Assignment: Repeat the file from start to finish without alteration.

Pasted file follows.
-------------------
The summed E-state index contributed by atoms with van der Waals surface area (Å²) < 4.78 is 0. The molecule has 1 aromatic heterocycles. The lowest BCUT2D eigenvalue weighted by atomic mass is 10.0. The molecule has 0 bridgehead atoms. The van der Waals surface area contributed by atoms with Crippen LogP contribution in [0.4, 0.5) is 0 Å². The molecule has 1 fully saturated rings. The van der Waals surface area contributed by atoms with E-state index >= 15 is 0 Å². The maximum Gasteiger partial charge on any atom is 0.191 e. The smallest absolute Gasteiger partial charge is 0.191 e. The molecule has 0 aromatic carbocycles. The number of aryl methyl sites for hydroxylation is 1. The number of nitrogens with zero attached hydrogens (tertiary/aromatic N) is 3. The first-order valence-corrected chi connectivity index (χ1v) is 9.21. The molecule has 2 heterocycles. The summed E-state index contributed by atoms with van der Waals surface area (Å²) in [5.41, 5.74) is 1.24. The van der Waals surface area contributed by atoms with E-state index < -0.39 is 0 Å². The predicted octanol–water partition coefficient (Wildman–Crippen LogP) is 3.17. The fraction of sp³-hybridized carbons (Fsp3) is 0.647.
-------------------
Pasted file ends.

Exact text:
The summed E-state index contributed by atoms with van der Waals surface area (Å²) < 4.78 is 0. The molecule has 1 aromatic heterocycles. The lowest BCUT2D eigenvalue weighted by atomic mass is 10.0. The molecule has 0 bridgehead atoms. The van der Waals surface area contributed by atoms with Crippen LogP contribution in [0.4, 0.5) is 0 Å². The molecule has 1 fully saturated rings. The van der Waals surface area contributed by atoms with E-state index >= 15 is 0 Å². The maximum Gasteiger partial charge on any atom is 0.191 e. The smallest absolute Gasteiger partial charge is 0.191 e. The molecule has 0 aromatic carbocycles. The number of aryl methyl sites for hydroxylation is 1. The number of nitrogens with zero attached hydrogens (tertiary/aromatic N) is 3. The first-order valence-corrected chi connectivity index (χ1v) is 9.21. The molecule has 2 heterocycles. The summed E-state index contributed by atoms with van der Waals surface area (Å²) in [5.41, 5.74) is 1.24. The van der Waals surface area contributed by atoms with E-state index < -0.39 is 0 Å². The predicted octanol–water partition coefficient (Wildman–Crippen LogP) is 3.17. The fraction of sp³-hybridized carbons (Fsp3) is 0.647.